For it to work, I think it would have to be one universal format that all publishers support and something that could be sold on a single site like Amazon. I don’t want to have to go to each publisher’s site just to see what they have available. That cuts down on the convenience and impulse-buy nature of the digital format.

    Since Viz has been making inroads with digital downloads of their anime lately, maybe we have to look to a manga publisher to pioneer the idea rather than those superhero stick-in-the-muds.

  4. davidpwelsh says:

    Jump or Beat would be good places to start, since they function more as loss leaders than anything else. And maybe the Beat scans could be in black and white, sparing my cranky old eyes all that pink.

  5. gynocrat says:

    Why yes, didn’t you know DC figured out that girls read comics? It’s true, I read it in the Wall Street Journal. 0_0

  6. ed chavez says:

    About Flex Comix… Flex isn’t really a delivery developer. Well they didn’t start off that way a few years ago. Flex has been around for a little while. Go dig through Comipress and you can find news on them when they started off as Comic BLOOD one of the first magazines published simultaneously online and in print. At the time there was already an online manga scene. Gentosha had an online magazine (and in English for that matter in mangapod/pdf format) and pubs like Kodansha already had online only manga.

    Then Flex partnered with the leader of online manga delivery Yahoo Comics. And to this day if you want to read Flex titles online for free (yes they are free online) you have to go to Yahoo Comic. Flex is From there things get a little murky… I know Flex would then debut Keitai BLOOD (basically cell phone BLOOD) their cell phone system. I don’t know if they developed that with Yahoo! (who is partners with cell phone giant SoftBank/vodofone) or if they did that alone but from that point on they seemed to be much more independent. Keitai BLOOD was not exclusive to Yahoo, as very cell phone service had access to these titles for a monthly fee of 315yen. From this point on BLOOD magazine is no longer printed. The Yahoo Comic version shifts from a regular magazine format to a more random format with some titles updated weekly, monthly, every other day…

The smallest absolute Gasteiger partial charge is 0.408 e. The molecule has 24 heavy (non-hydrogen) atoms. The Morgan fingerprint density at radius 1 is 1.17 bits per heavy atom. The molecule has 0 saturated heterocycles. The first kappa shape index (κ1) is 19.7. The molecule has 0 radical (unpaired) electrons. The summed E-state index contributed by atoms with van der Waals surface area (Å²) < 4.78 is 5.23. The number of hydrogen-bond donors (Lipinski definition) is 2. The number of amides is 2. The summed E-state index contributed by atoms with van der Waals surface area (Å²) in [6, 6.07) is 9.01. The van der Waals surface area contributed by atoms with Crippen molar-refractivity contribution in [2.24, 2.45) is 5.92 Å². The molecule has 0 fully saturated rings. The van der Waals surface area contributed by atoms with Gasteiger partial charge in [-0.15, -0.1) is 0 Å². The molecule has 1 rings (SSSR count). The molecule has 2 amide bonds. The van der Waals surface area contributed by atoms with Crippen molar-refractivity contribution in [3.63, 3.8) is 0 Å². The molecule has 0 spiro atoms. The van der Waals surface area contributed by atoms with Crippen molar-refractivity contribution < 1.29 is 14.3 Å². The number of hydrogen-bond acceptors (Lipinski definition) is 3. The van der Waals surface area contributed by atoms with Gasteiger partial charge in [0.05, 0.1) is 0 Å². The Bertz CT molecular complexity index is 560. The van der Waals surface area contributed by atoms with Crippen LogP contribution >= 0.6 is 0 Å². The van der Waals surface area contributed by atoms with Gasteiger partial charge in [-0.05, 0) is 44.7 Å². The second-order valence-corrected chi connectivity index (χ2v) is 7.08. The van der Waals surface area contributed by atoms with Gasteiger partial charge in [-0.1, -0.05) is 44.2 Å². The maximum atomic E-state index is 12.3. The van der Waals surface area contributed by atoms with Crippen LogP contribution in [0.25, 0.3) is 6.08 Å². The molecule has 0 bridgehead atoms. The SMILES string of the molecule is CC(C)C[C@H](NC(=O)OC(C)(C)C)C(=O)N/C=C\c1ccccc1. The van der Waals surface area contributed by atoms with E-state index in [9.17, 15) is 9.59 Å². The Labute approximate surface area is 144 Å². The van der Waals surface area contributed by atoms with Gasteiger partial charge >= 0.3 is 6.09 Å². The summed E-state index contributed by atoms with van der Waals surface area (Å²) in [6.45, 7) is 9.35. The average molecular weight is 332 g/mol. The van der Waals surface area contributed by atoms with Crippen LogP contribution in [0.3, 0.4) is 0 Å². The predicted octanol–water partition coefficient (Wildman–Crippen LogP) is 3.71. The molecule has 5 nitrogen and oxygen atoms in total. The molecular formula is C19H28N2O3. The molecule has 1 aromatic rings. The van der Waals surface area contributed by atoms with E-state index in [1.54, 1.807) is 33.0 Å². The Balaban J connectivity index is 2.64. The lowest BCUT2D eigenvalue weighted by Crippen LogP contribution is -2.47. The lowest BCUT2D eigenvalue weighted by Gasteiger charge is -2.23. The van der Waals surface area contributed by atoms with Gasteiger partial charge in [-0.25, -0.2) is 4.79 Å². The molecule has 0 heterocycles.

Now is it me but why are people forgetting that FLEX is a publisher? They are not a large pub but they have titles that fit in to CMX’s line perfectly. One thing I have always noted about CMX is that even if they have long been shojo heavy, their titles have great crossover appeal. Musashi #9, From Erioca, Tower of the Future, Recipe for Gertrude… These are examples of those cross over titles that bring in shojo readers but can appeal to guys who take chances on the content. Even their seinen titles like Emma and Chikyu Misaki can bring in female readers despite coming from manly men magazines. Flex’s BLOOD is filled with titles just like this except written for a “shonen” audience. And now that Flex has launched their new women’s line FLARE (btw a number of BLOOD titles are moving to this imprint) CMX in theory could have access to a number of well drawn “girls comics” (why do i get a slight shounen ai feel from that page…)

    The technology will be great and longterm that could be something that DC could use for more than manga, but in the meantime in an era where partnerships (Kodansha/Del Rey, DMP/Shinshokan, Viz/Sho/Shu, UDON/Haksan) and licensors are now publishing on their own in this market (Ohzora) getting access to titles is now much more difficult than ever.

    So while they might look like NETCOMICS on the surface they were and still are about content as much or more than they are delivery.

  7. davidpwelsh says:

    Thanks for the background, Ed! I suspect it’s one of those bits of chicken-egg confusion that often happens in my brain. I thought I remembered Flex being portrayed in the press around the announcement as a delivery developer who came later to content, but I was too lazy to look it up.

    And I’m still sometimes stunned by the fact that Chikyu and Emma are seinen.